Tim Hudson this season has walked two batters—count ‘em, one, two—in 45.2 innings.
Pitching like he’s 28 instead of 38, Hudson has been San Francisco’s best and most consistent starter so far, working seven or more innings in every one of his six starts. He’s surrendered two or fewer earned runs in five of those six starts.
His walk rate of 1.2 percent easily is the lowest in the majors, according to FanGraphs, with the next closest, the Mets’ Bartolo Colon and the Rays’ David Price, more than double Hudson’s percentage (2.5 percent each).
As you would expect, Hudson’s 15.50 strikeouts-to-walks ratio also easily leads the majors, ranking ahead of Price’s 11.00. He next pitches Tuesday night in Pittsburgh. The Pirates had better be swinging.
7. Working Overtime vs. Cutting Out Early
As pointed out by baseball statistics guru Bill Chuck, the Dodgers lead the majors in playing eight extra-inning games so far this season (they’re 3-5).
Flip side? The Indians were the only team in the majors yet to play an extra-inning game--until they dropped a 1-0 decision to Minnesota on Tuesday night in 10 innings.
8. This Week in Being Hit in the Face
Not long after the Brewers’ Jean Segura was clobbered by Ryan Braun’s bat, there was Arizona manager Kirk Gibson over the weekend, talking about handling outfielder Alfredo Marte.
Marte was making his first appearance in the majors since being shipped back to Triple-A Reno last May. Not long after that demotion, he was hit in the face with a pitch, and Gibson was not totally kidding when he asked Diamondbacks reporters not to ask him about it.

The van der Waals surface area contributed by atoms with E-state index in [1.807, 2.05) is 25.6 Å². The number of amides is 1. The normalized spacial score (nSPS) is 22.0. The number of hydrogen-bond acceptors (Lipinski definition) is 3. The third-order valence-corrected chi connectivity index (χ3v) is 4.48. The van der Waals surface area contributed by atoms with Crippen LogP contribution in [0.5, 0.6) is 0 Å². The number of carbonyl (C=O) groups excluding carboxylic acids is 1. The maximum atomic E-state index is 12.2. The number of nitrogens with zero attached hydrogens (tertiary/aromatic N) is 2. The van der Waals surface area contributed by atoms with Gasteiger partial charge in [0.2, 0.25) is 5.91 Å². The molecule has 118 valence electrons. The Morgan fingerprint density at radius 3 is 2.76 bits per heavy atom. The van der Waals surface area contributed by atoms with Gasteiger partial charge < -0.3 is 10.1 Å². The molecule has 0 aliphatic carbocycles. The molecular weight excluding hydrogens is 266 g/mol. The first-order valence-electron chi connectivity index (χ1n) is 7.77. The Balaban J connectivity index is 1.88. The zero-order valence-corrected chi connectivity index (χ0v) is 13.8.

“I think it affects different people in different ways,” Gibson said, remembering back to when Oakland’s Tim Birtsas hit him in the face with a pitch in the mid-1980s. That incident brought out the football player side of Gibson: He said he took 37 stitches, somehow avoided a concussion and yet was in the lineup the next day.
“The wrong thing to do,” Gibson said of his tough-guy demeanor back then.
“I looked like a bad Halloween mask,” he said. “It definitely affected me.”
He said his Hall of Fame manager, Sparky Anderson, taught him a lesson at the time when, after Gibson demanded to play the next day, Anderson kept writing his name in the lineup every day thereafter.
“Sparky made me play until I said ‘Uncle,’” Gibson said. “I was 2-for-42 when I finally said ‘Uncle.’”
9. Mendoza Line Update
Mario Mendoza, he of the Mendoza Line, recently was fired as manager of the Tijuana Toros of the Mexican Summer League. Seems so unfair: The Toros are above the Mendoza Line with a .379 winning percentage.
9a) Rock ‘n’ Roll Lyric of the Week
A toast to Cinco de Mayo (with margaritas and burritos, of course!)…
“Adios and vaya con Dios
“A long way from GA
“Yes, and all the muchachas, they call me big poppa
“When I throw pesos their way”
—Zac Brown Band, Toes
Scott Miller covers Major League Baseball as a national columnist for Bleacher Report. He has over two decades of experience covering MLB, including 14 years as a national baseball columnist at CBSSports.com.